'To know how to free oneself is nothing; the arduous thing is to know what to do with one's freedom' - Andre Gide. Michel had been a blindfold scholar until, newly married, he contracted tuberculosis. His will to recover brings self-discovery and the growing desire to rebel against his background of culture, decency and morality. But the freedom ...
'To know how to free oneself is nothing; the arduous thing is to know what to do with one's freedom' - Andre Gide. Michel had been a blindfold scholar until, newly married, he contracted tuberculosis. His will to recover brings self-discovery and the growing desire to rebel against his background of culture, decency and morality. But the freedom from constraints that Michel finds on his restless travels is won at great cost. And freedom itself, he finds, can be a burden. Gide's novel examines the inevitable conflicts that arise when a pleasure seeker challenges conventional society and, without moralizing, it raises complex issues involving the extent of personal responsibility.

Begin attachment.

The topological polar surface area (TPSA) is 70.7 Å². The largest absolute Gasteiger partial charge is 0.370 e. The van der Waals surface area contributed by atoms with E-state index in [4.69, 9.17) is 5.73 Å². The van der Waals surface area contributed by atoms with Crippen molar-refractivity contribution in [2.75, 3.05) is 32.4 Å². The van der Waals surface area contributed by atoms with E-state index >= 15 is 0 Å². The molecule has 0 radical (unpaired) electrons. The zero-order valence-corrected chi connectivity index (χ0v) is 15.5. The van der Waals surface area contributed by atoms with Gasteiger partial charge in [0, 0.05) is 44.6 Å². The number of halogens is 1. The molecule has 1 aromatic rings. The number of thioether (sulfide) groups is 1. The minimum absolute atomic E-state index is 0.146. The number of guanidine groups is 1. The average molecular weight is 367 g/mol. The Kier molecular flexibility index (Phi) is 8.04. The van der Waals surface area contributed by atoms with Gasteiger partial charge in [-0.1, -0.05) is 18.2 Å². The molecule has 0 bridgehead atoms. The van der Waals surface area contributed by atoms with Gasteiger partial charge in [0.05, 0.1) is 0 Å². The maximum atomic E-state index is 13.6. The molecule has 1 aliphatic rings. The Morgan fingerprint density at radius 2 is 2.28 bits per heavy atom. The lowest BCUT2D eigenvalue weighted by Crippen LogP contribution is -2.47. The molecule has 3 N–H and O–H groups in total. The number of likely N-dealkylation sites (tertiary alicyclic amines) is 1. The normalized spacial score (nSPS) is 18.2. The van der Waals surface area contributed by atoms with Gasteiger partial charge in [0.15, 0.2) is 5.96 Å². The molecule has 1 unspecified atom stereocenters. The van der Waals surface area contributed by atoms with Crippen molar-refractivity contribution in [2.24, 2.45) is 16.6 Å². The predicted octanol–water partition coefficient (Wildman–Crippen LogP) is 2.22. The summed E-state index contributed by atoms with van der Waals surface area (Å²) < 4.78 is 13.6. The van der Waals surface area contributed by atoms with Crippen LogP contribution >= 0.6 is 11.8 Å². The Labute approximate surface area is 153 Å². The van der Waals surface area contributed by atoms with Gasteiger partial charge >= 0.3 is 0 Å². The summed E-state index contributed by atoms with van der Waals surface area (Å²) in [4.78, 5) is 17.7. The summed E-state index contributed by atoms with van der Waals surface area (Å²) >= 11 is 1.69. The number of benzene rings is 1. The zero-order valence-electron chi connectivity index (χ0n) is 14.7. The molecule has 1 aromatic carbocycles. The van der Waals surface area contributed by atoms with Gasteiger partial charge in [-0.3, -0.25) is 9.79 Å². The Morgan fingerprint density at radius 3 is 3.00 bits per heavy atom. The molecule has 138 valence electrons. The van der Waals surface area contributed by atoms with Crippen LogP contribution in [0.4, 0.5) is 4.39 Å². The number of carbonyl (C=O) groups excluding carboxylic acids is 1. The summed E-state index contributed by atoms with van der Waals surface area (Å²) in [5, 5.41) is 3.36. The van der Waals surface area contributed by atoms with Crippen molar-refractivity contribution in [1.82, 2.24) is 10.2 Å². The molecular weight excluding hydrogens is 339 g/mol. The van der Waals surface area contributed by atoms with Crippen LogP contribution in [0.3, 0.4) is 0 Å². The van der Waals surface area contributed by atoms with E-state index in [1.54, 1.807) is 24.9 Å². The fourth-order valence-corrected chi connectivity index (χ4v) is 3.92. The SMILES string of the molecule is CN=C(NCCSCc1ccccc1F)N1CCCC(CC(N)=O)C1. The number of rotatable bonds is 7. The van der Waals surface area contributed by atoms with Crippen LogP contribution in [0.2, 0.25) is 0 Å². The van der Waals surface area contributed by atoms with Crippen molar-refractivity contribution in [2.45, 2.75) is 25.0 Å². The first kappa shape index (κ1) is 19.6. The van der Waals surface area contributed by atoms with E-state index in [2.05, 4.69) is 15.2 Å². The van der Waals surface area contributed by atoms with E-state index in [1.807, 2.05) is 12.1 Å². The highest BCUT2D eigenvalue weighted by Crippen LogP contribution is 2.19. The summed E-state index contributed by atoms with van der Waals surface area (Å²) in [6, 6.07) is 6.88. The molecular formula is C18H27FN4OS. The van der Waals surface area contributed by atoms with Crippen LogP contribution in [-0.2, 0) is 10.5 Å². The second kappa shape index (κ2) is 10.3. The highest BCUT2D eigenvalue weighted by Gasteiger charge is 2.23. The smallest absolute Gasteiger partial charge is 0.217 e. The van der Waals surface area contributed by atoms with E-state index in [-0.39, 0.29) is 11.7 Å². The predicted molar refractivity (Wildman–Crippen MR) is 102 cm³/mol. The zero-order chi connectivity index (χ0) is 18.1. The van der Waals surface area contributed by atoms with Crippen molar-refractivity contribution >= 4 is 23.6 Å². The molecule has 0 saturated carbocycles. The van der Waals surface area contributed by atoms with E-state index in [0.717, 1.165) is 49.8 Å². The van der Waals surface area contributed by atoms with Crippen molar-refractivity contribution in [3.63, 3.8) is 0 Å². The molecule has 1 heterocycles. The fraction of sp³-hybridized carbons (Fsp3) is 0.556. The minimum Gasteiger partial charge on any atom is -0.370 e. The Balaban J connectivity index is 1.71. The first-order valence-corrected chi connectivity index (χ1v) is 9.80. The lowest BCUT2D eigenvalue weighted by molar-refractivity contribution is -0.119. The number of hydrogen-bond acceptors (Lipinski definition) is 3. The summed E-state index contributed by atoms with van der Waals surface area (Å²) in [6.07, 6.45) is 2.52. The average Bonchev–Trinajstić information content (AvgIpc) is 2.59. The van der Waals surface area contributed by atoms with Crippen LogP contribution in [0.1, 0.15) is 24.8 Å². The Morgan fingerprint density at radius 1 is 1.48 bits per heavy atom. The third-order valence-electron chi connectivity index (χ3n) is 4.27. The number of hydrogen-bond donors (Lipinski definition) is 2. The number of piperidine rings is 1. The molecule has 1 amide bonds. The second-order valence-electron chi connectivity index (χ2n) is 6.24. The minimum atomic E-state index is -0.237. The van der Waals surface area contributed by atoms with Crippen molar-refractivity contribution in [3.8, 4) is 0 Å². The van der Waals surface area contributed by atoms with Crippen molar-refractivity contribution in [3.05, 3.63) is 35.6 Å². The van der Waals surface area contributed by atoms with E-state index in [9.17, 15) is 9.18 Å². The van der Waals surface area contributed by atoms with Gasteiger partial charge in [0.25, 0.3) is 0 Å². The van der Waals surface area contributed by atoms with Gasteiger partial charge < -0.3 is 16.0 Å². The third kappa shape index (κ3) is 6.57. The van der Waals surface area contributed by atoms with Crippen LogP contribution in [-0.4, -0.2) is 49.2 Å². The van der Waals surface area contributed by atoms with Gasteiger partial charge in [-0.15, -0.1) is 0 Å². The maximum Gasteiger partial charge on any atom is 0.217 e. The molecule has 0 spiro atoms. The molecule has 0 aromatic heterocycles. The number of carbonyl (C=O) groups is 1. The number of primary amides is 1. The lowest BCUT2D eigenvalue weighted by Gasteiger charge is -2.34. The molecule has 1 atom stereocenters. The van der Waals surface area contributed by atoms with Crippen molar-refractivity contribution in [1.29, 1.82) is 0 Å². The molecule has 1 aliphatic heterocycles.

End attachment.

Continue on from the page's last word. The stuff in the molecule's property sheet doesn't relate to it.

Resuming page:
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My book club selected this book. I really disliked it. I know it's about an immoral man, but I didn't see the point. The main character contradicts himself at every turn, is self centered and had no redeeming qualities that I could see. It is a blessing the book is short. It is supposed to be a classic, and I will be interested to find out what my other book club readers thought of it. In the story, this man's friends travel a great distance at his request to ease his distress at being such a jerk. I couldn't understand why they would do so. It struck me as a violent story, though not physically so, and it might be to some a way to examine man's choices, except the author gave no reasons for this man's behavior, other than that he found the sensual world after being a bookish scholar.
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